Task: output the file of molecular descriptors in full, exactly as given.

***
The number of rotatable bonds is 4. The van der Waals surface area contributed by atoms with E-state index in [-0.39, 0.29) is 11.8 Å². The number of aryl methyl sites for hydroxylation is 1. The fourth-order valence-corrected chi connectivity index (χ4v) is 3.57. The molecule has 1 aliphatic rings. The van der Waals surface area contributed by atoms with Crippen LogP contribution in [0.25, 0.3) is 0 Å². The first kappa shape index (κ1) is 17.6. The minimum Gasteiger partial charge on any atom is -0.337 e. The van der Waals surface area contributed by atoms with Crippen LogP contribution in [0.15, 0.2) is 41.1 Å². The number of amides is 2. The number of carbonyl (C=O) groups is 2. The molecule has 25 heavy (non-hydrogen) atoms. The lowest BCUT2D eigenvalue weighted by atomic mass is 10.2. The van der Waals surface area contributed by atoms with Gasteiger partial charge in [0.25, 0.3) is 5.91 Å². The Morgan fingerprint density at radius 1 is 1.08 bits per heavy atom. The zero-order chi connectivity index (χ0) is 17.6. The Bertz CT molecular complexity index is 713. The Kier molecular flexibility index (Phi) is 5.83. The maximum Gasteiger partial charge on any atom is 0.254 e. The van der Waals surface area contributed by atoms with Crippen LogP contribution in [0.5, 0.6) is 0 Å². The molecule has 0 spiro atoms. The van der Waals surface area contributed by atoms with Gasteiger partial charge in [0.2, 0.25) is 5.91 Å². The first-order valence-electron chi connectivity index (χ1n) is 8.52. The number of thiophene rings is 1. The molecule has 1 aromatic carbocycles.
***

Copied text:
The number of rotatable bonds is 4. The van der Waals surface area contributed by atoms with E-state index in [-0.39, 0.29) is 11.8 Å². The number of aryl methyl sites for hydroxylation is 1. The fourth-order valence-corrected chi connectivity index (χ4v) is 3.57. The molecule has 1 aliphatic rings. The van der Waals surface area contributed by atoms with Crippen LogP contribution in [0.25, 0.3) is 0 Å². The first kappa shape index (κ1) is 17.6. The minimum Gasteiger partial charge on any atom is -0.337 e. The van der Waals surface area contributed by atoms with Crippen LogP contribution in [0.15, 0.2) is 41.1 Å². The number of amides is 2. The number of carbonyl (C=O) groups is 2. The molecule has 25 heavy (non-hydrogen) atoms. The lowest BCUT2D eigenvalue weighted by atomic mass is 10.2. The van der Waals surface area contributed by atoms with Gasteiger partial charge in [0.25, 0.3) is 5.91 Å². The Morgan fingerprint density at radius 1 is 1.08 bits per heavy atom. The zero-order chi connectivity index (χ0) is 17.6. The Bertz CT molecular complexity index is 713. The Kier molecular flexibility index (Phi) is 5.83. The maximum Gasteiger partial charge on any atom is 0.254 e. The van der Waals surface area contributed by atoms with Crippen LogP contribution in [0.5, 0.6) is 0 Å². The molecule has 0 spiro atoms. The van der Waals surface area contributed by atoms with Gasteiger partial charge in [0.2, 0.25) is 5.91 Å². The first-order valence-electron chi connectivity index (χ1n) is 8.52. The number of thiophene rings is 1. The molecule has 1 aromatic carbocycles.